Industrial Sabotage[]

Same as above, but your unit attempts to destroy what a city is currently producing.

Steal Technology[]

Your agent attempts to steal blueprints for a tech. A city can only be stolen from once by Diplomats, who steal blueprints for a random tech. Spies can steal more than once, but the city becomes more resistant each time. Spies can target a specific tech, but targeting reduces the chance of success. Theft may be attempted when not at War, but causes a diplomatic incident. A successful Spy is returned to the nearest domestic city.

  • No tech theft in cities with 50% Foreign Nationals. Cities with foreign populations of half or more are conquered war zones. They have not yet domesticated scientific infrastructure. Diplomatic tech theft is not possible from such cities, though they are not immune from theft by conquest.

Steal Map Fragments[]

Steals a portion of the world map of the target nation, giving you vision of fragments of their world map. The fragments are not "regions" but rather a "spattered" revelation of the nation's entire map. Base odds of success are 70%.

Incite Revolt[]

For a large amount of gold, a foreign city will betray its governing nation and change allegiance to join your nation. The city's size will be reduced by 1. The incited city brings along all nearby home-units that the city supports. Home-units in foreign cities remain in the enemy's control. Units outside cities are lost to both players. Incitement may be attempted even if not at War, but causes a diplomatic incident. This action can't be done to capital cities nor to any cities under a nation which has the Mausoleum of Mausolos. Many factors influence the price of treason:

  • cost is ½ if the city was originally yours
  • cost increases with city size
  • cost increases with wealth of the enemy civilization;
  • cost is 3× against Democracies;
  • cost is 2× against Theocracies;
  • cost is 3× for natively founded cities under Nationalist government;
  • cost is ⅓ for non-native cities under a Nationalist government;
  • cost is -33% if the city is not currently owned by its original builder;
  • decreases with greater distance from an enemy capital;
  • increases with the cost of present units;
  • increases with the cost of the buildings present in the city;
  • cost is ½ if city is empty of units;
  • goes up/down with the happiness/unhappiness of individual citizens;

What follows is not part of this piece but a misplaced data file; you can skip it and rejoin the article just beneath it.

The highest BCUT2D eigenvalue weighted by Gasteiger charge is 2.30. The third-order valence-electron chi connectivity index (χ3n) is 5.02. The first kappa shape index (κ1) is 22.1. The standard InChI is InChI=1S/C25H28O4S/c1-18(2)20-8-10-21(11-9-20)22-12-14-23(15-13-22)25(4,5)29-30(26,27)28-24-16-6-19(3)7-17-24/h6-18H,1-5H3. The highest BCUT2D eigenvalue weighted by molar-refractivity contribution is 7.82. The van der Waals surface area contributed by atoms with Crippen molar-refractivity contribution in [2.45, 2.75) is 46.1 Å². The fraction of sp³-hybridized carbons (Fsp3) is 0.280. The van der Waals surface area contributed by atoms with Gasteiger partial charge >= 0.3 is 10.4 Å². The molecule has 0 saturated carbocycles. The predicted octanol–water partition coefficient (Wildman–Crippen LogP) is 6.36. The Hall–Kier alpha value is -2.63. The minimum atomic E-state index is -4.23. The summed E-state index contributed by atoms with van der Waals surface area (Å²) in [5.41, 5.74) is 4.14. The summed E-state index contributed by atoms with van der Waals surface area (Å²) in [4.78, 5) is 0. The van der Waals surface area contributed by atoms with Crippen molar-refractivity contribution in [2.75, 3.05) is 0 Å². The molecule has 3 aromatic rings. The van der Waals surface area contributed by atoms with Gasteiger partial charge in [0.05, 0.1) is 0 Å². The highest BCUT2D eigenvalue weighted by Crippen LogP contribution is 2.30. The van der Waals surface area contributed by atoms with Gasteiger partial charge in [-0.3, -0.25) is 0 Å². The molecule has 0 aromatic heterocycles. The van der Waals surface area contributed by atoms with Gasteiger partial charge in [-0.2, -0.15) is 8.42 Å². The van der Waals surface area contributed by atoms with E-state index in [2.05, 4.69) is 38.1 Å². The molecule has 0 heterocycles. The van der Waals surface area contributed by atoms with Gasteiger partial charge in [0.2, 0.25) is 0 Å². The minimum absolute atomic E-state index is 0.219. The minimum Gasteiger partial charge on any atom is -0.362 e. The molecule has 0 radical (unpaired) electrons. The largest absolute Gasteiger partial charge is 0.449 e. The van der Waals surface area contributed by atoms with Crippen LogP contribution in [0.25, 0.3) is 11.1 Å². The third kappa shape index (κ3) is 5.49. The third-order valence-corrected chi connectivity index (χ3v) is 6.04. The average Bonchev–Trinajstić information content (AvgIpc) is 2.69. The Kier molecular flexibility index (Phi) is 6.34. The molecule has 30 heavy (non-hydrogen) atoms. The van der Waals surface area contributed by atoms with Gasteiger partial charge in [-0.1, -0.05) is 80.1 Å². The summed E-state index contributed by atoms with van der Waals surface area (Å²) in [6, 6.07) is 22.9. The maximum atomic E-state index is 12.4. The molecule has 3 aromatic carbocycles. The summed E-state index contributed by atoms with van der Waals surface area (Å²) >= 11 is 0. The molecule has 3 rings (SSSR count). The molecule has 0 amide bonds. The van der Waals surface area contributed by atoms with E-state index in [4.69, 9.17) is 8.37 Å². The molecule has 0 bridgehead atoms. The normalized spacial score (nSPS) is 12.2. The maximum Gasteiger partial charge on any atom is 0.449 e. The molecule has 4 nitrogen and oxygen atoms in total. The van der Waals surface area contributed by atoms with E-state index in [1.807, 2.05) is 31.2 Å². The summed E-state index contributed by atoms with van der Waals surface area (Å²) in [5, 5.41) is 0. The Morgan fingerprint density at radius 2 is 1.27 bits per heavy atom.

• cost is ½ if the city is in revolt OR the enemy civilization is in anarchy;
  • cost is 2× if the city is celebrating;
  • increases by 2× if city has a Courthouse or the nation has the Supreme Court:
    • increases by another 2× if the city is occupied and protected by Courthouse or Supreme Court.

Treason's cost is complex! The only sure way to know is to make a diplomatic unit inquire how much the potential traitors want.

Poison city water[]

Only a Spy can commit this atrocity, and only in War; it empties the city granary and kills one citizen. A successful spy returns to the nearest domestic city. A size 1 city will be eliminated by this action.

Tile Claim[]


Claims a tile as the sovereign territory of your nation.

  • Can be done to any tile in your own national territory by a single Diplomatic unit.
    • Prevents a growing foreign city from claiming the tile.
  • Can be done to a non-domestic tile if:
    • it is adjacent to another Tile Claim
    • your Diplomatic unit is supported by the presence of another unit on the tile
  • An unoccupied Tile Claim will be claimed by any foreign Land unit that enters the tile.
    • Casus Belli is triggered by 1) Making a Tile Claim on a Foreign tile, or 2) seizing a foreign Tile Claim through occupation.
  • To do a Tile Claim:
    • Select a diplomatic unit on a tile that can be legally claimed (see above).
    • Do ('D') >> (select tile) >> Build Tile Claim.

Diplomatic Combat[]

In Freeciv, mechanics for diplomatic and military combat differ. Odds of success are calculated in a three step process. First, odds of success start with a 50% chance of success. Second, this chance is modified by additive bonuses or subtractive penalties applied for each unit, resulting in the base chance. Third, the base chance for the aggressor's success is proportionally reduced by percentile defense bonuses.

Step 1. Starting chance of success: 50%

Step 2. Additive modifiers: these add or subtract to create the base chance. Aggressor adds these to base chance of success; defender subtracts these from base chance of aggressor success.

Additive Bonuses
unit is a Spy 25%      
Veteran Level bonus

Diplomat title

Spy title
not veteran 0% attaché informant
veteran 1st level 10% V1.png secretary handler
veteran 2nd level 15% V2.png envoy agent
veteran 3rd level 20% V3.png ambassador operative
veteran 4th level 25% V4.png emissary secret agent
veteran 5th level 30% V5.png statesman neutralizer
veteran 6th level 35% V6.png plenipotentiary spymaster

Step 3. The odds of aggressor success are proportionally reduced by a percent:

Other Defense Bonuses
  bonus*                  x̄ odds**
in city protected by Courthouse 25% -
in city protected by Homeland Security 25% -
in city with Police Station 25% -
in city with Palace 50% -¼
in city with Ecclesiastic Palace 50% -¼

* bonus = the percent of the base chance that is reduced.

** x̄ odds - the "real effect" on final odds, if under an average base chance of 50%.

Example: A v1 Spy attacks a v2 Diplomat in a city with Police Station.
   1. Starting Chance of aggressor success = 50%
   2. Base Chance: 50% (start) + 25% (spy) + 10% (v1) - 15% (defender is v2) = 50 +25+10 -15 = 70